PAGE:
Ethics in Advertising, Pontifical Council for Social Communications (February 22, 1999).

100 Years of Cinema, Pontifical Council for Social Communications (1995-1996).

Aetatis Novae, Pontifical Council for Social Communications, Pastoral Instructions on social communications on the twentieth anniversary of Communio et Progressio (February 22, 1992).

Criteria for ecumenical and inter-religious cooperation in communications (October 4, 1989).

Pornography and violence in the communications media: a pastoral response, Pontifical Council for Social Communications (May 7, 1989).

Guide to the training of future priests concerning the instruments of social communications, Congregation for Catholic Education (March 19, 1986).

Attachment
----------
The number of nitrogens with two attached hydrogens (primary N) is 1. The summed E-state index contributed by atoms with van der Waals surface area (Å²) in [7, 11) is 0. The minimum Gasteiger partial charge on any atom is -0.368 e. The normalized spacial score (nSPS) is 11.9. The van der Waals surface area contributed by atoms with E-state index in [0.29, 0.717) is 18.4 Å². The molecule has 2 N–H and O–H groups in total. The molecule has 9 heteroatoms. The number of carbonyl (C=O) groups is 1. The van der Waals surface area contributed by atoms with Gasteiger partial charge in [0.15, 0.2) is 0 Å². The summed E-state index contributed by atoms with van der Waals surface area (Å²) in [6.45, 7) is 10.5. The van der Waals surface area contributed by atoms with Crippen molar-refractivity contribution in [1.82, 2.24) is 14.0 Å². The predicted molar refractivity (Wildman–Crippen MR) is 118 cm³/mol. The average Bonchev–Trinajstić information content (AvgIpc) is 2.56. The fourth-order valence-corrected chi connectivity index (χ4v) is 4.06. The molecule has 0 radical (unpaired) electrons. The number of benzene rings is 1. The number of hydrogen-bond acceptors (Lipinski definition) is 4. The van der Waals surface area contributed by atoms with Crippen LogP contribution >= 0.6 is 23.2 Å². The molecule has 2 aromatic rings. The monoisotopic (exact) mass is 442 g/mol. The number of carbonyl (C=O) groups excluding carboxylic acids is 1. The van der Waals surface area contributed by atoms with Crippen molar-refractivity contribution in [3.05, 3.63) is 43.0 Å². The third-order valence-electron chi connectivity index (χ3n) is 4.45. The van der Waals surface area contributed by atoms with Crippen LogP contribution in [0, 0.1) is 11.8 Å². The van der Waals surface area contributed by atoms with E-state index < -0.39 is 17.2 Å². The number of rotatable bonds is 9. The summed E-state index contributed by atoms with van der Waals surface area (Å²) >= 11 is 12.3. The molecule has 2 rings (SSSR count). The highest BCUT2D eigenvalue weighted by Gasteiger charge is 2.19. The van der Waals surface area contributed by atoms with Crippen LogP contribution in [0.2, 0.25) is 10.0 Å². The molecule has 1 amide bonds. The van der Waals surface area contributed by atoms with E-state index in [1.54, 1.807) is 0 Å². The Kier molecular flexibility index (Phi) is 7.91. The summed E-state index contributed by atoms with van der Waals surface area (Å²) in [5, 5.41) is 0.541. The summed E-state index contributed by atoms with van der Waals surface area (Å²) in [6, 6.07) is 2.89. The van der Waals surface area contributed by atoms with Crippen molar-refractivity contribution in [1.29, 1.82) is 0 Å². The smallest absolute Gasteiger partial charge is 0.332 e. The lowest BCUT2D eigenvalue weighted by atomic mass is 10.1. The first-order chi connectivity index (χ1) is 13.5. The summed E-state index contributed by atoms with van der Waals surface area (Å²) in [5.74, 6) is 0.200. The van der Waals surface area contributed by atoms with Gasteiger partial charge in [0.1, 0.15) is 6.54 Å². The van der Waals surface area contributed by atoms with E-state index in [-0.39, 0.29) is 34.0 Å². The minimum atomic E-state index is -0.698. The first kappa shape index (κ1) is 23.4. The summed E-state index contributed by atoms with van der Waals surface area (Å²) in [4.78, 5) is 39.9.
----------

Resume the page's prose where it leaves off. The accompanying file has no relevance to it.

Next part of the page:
An appeal to all contemplative Religious (June 3, 1973).

Communio et Progressio, Pastoral Instruction on the means of social communication written by order of the Second Vatican Council (May 23, 1971).

Inter Mirifica, Decree on the means of social communication (December 4, 1963).

Statute of the Vatican Film-Library, (November 16, 1959).

moto proprio, Apostolique Letter, Boni Pastoris (February 22, 1959).

Miranda Prorsus, Encyclical letter of His Holiness Pius XII by Divine Providence Pope (September 8, 1957).

Exortations of His Holiness, Pius XII to the representatives of the cinema world (June 21, 1955 – October 25, 1955).

Pontifical Commission for the Motion Pictures, Radio and Television (December 16, 1954).

Vigilanti cura, Encyclical Letter of Pope Pius XI on the Motion Picture (June 29, 1936).